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What Is a Resonant Inverter?

By K. Reynolds
Updated May 17, 2024
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A resonant inverter is a special electrical power conversion circuit that is used to change direct current (DC) to alternating current (AC) for easier application. There are different types of electrical inverters which are used for different purposes. This mostly entails conversion of power supply through both direct and alternative means. For instance, resonant inverters are used in uninterruptible power supply (UPS) devices, electrical induction heaters, microwaves, surface detection devices — or sonar systems, medical diagnostic equipment, high frequency radio and communication devices, fluorescent lighting and inductive power couple transfer systems.

The main difference between typical inverters and a resonant inverter is that resonant inverters convert electrical energy through a non-modulated single phase system whose structure depends on the nature of the DC source. It can deliver electrical waves either from direct voltage or current power sources. The resonant inverter is based on an electronic oscillator with either unidirectional or bidirectional switches, depending on the type of current in use. The switches are made of controlled components that are connected to an unparallel diode. The controlled components eventually determine the exchange mechanism of the switches.

Effective operation of an electrical inverter depends on the inherent characteristics of its circuit network. These characteristics include the damping factor, the under damped natural frequency and the switching frequency of the controlled internal components. In a resonant inverter, effective energy output is determined by the oscillations of the switches. A switch with high damping factor has a low rate of energy loss since its oscillations die out more slowly. This is the ideal type of switch for electrical inverters. On the other hand, one with an under damped circuit has a higher rate of energy loss since its oscillations die out much faster.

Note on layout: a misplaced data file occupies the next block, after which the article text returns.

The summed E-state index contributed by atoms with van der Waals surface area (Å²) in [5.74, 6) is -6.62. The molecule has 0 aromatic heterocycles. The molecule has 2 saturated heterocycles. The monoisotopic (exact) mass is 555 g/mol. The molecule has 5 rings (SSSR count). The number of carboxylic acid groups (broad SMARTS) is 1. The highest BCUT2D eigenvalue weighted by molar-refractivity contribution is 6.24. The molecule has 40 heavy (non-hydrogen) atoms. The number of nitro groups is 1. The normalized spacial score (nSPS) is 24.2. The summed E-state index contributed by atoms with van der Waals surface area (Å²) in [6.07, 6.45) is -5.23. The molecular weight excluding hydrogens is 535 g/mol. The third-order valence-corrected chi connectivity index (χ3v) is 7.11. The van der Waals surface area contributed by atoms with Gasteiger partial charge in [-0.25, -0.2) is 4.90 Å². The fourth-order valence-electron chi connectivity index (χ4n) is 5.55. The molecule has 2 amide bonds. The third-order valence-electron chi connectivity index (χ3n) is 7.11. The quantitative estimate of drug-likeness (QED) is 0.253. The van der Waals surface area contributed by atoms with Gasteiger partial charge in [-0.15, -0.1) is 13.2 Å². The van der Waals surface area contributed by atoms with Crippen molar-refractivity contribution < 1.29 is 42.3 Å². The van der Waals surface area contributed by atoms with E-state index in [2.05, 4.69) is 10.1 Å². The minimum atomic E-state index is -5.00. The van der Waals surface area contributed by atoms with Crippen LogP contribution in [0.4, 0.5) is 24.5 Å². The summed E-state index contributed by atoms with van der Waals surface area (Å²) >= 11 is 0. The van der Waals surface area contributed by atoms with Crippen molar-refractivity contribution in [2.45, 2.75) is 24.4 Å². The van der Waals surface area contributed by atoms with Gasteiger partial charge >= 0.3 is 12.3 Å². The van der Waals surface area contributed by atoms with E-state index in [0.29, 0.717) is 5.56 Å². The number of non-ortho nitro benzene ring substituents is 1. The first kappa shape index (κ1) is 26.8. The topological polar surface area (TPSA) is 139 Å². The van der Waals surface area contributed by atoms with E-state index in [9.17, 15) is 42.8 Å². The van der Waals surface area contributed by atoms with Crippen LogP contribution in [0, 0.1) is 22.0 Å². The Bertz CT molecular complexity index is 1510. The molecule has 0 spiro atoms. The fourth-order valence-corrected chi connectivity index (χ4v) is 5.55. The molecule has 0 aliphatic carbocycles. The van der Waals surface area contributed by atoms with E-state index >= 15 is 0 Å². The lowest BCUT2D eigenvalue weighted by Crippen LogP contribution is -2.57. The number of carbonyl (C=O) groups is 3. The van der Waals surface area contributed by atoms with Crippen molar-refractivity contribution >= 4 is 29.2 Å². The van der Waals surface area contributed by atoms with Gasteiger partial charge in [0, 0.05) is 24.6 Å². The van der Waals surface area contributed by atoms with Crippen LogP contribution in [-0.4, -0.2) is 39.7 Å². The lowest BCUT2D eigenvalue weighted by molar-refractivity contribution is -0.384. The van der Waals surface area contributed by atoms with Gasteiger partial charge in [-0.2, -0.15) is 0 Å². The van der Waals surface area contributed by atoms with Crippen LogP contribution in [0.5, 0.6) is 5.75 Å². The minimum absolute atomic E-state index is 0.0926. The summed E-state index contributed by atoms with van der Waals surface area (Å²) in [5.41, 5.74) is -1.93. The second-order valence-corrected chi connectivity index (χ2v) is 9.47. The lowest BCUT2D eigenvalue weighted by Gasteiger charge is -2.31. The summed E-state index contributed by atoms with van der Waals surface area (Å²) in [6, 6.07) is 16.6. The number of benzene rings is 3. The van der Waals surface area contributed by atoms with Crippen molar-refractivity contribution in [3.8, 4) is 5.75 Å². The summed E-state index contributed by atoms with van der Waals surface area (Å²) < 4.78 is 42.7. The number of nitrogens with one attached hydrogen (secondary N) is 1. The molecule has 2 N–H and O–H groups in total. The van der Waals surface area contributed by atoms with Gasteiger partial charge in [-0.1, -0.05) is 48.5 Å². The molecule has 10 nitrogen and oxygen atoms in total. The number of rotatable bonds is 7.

It is possible to control the loss of energy within the inverter by the addition of passive elements to the load of the device. This will lead, however, to an increase in price and weight of the device, but this will be offset by better utilization of its internal components. Better control of energy loss can be achieved through the use of auxiliary methods such as amplitude control of the direct current that enters the device.

There are many industrial and home applications for electrical inverters. Contactless power transfer, heating through induction, DC-DC converters and uninterrupted power supplies are just a few of the areas where resonant inverter technology is applied. The power output obtained from the device can be connected to transformer windings, extended coils and other components. The remarkable manner in which a resonant inverter permits electrical power conversion can be applied in numerous electronic processes.

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